The CR: Looking at Policy, Not Politics
The House wrapped up deliberations on the FY2011 Continuing Resolution (CR) this past Saturday, cutting a reported $61 billion in spending from current federal levels. Much has been said on the politics of the CR, so allow me to focus on three points that are important from a policy perspective:
- The CR supports responsible federal management,
- The CR is not a spending cut of $61 billion, and
- The purported macroeconomic impacts are poorly understood.
The CR supports responsible federal management. Nearly every voter wishes that the federal government were run in a more efficient and responsible fashion. It is easy to blame “bureaucrats,” but the reality is that much of the problem resides with a Congress that does not fund programs in a timely fashion, micromanages their operation for political purposes, and does too little real oversight of programs’ effectiveness.
In this light, it is refreshing to see the House CR (a) completed in a timely fashion and (b) extending for the full remainder of 2011. It is now the responsibility of Democrats in the Senate and the White House to move with enough alacrity to avoid the ultimate management failure: an unfunded federal government. It is disheartening to see that Majority Leader Reid places this so low among his priorities that he is permitting the Senate to recess for a full week while the clock ticks toward March 4. It would be desirable for the White House to pressure the Senate to get to work.
There had been talk that the House would pursue a series of short-term (e.g., two-week) CRs instead of a full-year CR. There could be no greater management nightmare than the inability to plan for more than two weeks at a time. Let us hope that Democrats do not follow the lead of House Minority Leader Pelosi and adopt a kick-the-can-not-very-far-down-the-road strategy that serves the agencies and voters so poorly.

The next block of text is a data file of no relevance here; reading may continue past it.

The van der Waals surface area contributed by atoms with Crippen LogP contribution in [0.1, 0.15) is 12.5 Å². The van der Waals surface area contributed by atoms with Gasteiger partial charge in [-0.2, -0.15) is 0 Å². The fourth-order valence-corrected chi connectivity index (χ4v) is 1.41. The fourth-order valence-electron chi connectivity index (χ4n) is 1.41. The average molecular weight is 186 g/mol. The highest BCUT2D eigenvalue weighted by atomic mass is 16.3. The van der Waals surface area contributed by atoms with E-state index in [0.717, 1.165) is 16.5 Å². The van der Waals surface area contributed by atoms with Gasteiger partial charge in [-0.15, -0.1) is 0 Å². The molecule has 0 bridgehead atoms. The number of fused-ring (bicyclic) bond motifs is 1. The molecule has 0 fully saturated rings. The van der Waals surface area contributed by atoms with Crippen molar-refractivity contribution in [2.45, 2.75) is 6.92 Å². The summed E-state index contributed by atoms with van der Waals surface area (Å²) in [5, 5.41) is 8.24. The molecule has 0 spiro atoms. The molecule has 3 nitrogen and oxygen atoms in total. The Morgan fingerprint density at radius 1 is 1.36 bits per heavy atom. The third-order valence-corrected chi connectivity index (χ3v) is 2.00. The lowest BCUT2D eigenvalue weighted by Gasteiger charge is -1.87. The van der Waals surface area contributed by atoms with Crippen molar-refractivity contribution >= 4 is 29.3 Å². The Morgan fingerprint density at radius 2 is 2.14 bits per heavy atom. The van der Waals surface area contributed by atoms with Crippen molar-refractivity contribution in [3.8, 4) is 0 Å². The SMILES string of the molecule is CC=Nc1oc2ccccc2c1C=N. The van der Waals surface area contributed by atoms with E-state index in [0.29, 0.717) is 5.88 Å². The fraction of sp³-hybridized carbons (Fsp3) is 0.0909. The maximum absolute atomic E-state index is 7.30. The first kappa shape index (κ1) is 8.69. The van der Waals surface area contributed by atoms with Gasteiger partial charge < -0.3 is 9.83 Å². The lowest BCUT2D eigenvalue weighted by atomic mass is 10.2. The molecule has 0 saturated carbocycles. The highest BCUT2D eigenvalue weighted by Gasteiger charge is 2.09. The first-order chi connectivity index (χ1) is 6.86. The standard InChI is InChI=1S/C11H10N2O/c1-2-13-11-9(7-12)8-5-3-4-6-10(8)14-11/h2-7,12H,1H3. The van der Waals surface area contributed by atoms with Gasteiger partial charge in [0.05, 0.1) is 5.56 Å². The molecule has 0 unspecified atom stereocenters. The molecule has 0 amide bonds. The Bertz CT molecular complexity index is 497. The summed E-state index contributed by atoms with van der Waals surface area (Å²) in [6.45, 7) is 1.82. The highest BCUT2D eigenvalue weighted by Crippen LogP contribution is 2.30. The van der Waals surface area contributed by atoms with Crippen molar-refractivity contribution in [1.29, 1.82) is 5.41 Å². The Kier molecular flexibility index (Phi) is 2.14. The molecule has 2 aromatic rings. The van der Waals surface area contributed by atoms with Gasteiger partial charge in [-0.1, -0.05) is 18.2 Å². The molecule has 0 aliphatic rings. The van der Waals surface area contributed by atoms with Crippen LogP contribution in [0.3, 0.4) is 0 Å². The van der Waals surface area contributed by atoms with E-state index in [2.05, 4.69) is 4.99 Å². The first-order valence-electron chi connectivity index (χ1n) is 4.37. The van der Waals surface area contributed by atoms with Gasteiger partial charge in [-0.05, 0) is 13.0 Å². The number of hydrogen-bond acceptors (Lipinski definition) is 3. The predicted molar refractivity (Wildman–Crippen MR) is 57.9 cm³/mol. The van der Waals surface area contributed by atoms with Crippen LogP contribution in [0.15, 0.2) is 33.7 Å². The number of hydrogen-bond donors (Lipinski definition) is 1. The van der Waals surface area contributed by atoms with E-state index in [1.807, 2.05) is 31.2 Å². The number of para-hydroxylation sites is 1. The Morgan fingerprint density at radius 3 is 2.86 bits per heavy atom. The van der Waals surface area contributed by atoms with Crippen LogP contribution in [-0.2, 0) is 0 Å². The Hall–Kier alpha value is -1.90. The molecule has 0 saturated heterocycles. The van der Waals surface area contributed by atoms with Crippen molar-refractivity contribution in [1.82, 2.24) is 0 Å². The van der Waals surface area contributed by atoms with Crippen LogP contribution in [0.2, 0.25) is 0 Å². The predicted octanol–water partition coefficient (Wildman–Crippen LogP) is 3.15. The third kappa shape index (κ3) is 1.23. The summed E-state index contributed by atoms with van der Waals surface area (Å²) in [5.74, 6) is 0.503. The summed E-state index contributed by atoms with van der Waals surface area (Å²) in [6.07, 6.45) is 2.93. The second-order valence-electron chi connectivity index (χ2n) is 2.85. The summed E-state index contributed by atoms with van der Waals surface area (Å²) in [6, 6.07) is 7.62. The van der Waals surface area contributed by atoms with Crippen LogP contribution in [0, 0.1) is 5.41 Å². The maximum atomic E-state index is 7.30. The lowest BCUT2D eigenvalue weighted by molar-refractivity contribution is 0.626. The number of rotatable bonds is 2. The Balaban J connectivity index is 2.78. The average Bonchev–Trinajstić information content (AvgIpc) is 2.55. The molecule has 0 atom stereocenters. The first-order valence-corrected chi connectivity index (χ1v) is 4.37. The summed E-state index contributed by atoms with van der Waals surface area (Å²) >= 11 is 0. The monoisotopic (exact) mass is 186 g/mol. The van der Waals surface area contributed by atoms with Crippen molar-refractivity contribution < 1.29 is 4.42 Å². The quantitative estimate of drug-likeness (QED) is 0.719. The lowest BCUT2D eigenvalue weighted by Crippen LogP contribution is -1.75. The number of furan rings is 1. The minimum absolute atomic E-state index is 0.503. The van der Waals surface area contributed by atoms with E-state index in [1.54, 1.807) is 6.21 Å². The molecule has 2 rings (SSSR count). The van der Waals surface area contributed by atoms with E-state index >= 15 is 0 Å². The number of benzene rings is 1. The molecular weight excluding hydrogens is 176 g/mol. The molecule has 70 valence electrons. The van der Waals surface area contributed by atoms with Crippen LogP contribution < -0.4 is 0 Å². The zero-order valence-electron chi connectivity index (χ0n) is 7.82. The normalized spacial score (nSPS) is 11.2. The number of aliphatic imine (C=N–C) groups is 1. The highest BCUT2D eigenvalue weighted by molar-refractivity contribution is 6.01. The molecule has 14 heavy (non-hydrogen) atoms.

The CR is not a spending cut of $61 billion. The appropriations process controls budget authority, not actual outlays or spending. Think of budget authority as deposits into a checking account and outlays as the checks the federal government writes. Cutting the deposits ultimatelyreduces federal spending, but not right away. On average, a cut of $1 in budget authority will translate into only 52 cents of spending reduction right away. So the likely cut is at best about $32 billion in spending.
On top of that, some of the cuts rescind unspent balances — the moral equivalent of pulling money out of the checking account to eliminate the ability to spend. While this does eliminate $1 of potential spending at some point in the future, it is a far cry from direct elimination of $1 of ongoing programmatic support.
In sum, trimming $61 billion is a small step in the right direction; attempts to characterize it as draconian cuts to ongoing agency activity is exaggeration.
The purported macroeconomic impacts are poorly understood. Treasury Secretary Geithner was quoted as saying the CR would “undermine and damage our capacity to create jobs and expand the economy.” Presumably this stems from the administration’s rigid Keynesian ideology.
Let’s take that at face value for the moment. In the fourth quarter of 2010, GDP was $1.5 trillion, so $32 billion in spending is 0.2 percent of GDP. This is a mere rounding error in the national accounts and a tiny impact on aggregate demand at the outside. Moreover, not all of the reductions will be in government purchases of goods and services, i.e., those outlays that actually count toward GDP. Instead, many if not most will be transfer payments that have a muted impact of near-term growth.
Far from being either a mistake or a muted misstep, this is exactly the right strategy. As outlined in Ike Brannon’s paper at the American Action Forum, the right strategy to balance the budget andgrow strongly is to keep taxes low and reduce public-employee costs and transfer payments.
The bottom line. The politics of the CR overwhelmed coverage of the substance. Each of the individual cuts should be examined on its merits, but the overall strategy of finishing early, funding the full year, and cutting spending provides leadership in solving the nation’s pressing need for jobs, growth, and reduced debt. Now comes the real test: When will Democrats in the Senate and White House step up?
This article was originally featured in National Review Online on February 22, 2011.